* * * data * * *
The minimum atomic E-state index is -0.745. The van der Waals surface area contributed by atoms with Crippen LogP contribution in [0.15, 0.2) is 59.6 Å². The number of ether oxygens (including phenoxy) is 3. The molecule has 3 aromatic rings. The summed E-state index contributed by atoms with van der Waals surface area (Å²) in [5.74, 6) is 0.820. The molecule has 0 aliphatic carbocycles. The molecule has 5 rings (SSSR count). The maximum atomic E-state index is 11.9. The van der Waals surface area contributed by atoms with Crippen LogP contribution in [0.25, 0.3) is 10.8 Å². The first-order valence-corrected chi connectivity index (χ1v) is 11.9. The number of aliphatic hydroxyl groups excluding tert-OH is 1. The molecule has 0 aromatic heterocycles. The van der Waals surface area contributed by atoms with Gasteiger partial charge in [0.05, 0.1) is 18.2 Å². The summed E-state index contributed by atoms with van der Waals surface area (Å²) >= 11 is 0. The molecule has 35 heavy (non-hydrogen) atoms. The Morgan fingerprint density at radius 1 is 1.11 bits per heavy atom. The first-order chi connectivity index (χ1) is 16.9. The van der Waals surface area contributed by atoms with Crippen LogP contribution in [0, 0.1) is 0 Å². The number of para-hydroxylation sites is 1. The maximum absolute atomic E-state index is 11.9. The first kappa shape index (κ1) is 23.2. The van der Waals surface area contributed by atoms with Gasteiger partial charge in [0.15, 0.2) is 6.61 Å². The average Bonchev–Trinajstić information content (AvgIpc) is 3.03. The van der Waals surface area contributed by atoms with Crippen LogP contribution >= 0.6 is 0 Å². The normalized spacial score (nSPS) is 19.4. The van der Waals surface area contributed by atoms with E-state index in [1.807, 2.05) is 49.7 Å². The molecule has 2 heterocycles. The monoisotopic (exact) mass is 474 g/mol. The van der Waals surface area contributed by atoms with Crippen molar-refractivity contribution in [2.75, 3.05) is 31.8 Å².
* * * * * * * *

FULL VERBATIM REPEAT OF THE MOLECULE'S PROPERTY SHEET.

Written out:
The minimum atomic E-state index is -0.745. The van der Waals surface area contributed by atoms with Crippen LogP contribution in [0.15, 0.2) is 59.6 Å². The number of ether oxygens (including phenoxy) is 3. The molecule has 3 aromatic rings. The summed E-state index contributed by atoms with van der Waals surface area (Å²) in [5.74, 6) is 0.820. The molecule has 0 aliphatic carbocycles. The molecule has 5 rings (SSSR count). The maximum atomic E-state index is 11.9. The van der Waals surface area contributed by atoms with Crippen LogP contribution in [0.25, 0.3) is 10.8 Å². The first-order valence-corrected chi connectivity index (χ1v) is 11.9. The number of aliphatic hydroxyl groups excluding tert-OH is 1. The molecule has 0 aromatic heterocycles. The van der Waals surface area contributed by atoms with Gasteiger partial charge in [0.05, 0.1) is 18.2 Å². The summed E-state index contributed by atoms with van der Waals surface area (Å²) >= 11 is 0. The molecule has 35 heavy (non-hydrogen) atoms. The Morgan fingerprint density at radius 1 is 1.11 bits per heavy atom. The first-order chi connectivity index (χ1) is 16.9. The van der Waals surface area contributed by atoms with Crippen LogP contribution in [0, 0.1) is 0 Å². The number of para-hydroxylation sites is 1. The maximum absolute atomic E-state index is 11.9. The first kappa shape index (κ1) is 23.2. The van der Waals surface area contributed by atoms with Gasteiger partial charge in [0.15, 0.2) is 6.61 Å². The average Bonchev–Trinajstić information content (AvgIpc) is 3.03. The van der Waals surface area contributed by atoms with Crippen LogP contribution >= 0.6 is 0 Å². The normalized spacial score (nSPS) is 19.4. The van der Waals surface area contributed by atoms with E-state index in [1.807, 2.05) is 49.7 Å². The molecule has 2 heterocycles. The monoisotopic (exact) mass is 474 g/mol. The van der Waals surface area contributed by atoms with Crippen molar-refractivity contribution in [2.75, 3.05) is 31.8 Å².